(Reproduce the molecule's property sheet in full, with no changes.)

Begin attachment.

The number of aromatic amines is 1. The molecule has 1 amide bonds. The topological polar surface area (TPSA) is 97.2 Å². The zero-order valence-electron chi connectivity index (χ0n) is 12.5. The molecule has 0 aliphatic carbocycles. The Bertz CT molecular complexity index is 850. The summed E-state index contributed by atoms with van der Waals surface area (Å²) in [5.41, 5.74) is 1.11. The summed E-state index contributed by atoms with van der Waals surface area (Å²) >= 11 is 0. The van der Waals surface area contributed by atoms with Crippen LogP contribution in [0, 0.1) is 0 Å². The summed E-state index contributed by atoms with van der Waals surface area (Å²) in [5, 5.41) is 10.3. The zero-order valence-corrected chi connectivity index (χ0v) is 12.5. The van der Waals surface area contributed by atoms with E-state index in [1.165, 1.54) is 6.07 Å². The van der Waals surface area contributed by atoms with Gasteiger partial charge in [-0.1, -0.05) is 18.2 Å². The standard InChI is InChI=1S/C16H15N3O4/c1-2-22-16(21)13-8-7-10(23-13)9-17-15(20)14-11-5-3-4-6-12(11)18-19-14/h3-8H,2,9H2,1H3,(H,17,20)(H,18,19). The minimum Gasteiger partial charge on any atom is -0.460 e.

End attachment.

The number of aromatic amines is 1. The molecule has 1 amide bonds. The topological polar surface area (TPSA) is 97.2 Å². The zero-order valence-electron chi connectivity index (χ0n) is 12.5. The molecule has 0 aliphatic carbocycles. The Bertz CT molecular complexity index is 850. The summed E-state index contributed by atoms with van der Waals surface area (Å²) in [5.41, 5.74) is 1.11. The summed E-state index contributed by atoms with van der Waals surface area (Å²) >= 11 is 0. The van der Waals surface area contributed by atoms with Crippen LogP contribution in [0, 0.1) is 0 Å². The summed E-state index contributed by atoms with van der Waals surface area (Å²) in [5, 5.41) is 10.3. The zero-order valence-corrected chi connectivity index (χ0v) is 12.5. The van der Waals surface area contributed by atoms with E-state index in [1.165, 1.54) is 6.07 Å². The van der Waals surface area contributed by atoms with Gasteiger partial charge in [-0.1, -0.05) is 18.2 Å². The standard InChI is InChI=1S/C16H15N3O4/c1-2-22-16(21)13-8-7-10(23-13)9-17-15(20)14-11-5-3-4-6-12(11)18-19-14/h3-8H,2,9H2,1H3,(H,17,20)(H,18,19). The minimum Gasteiger partial charge on any atom is -0.460 e.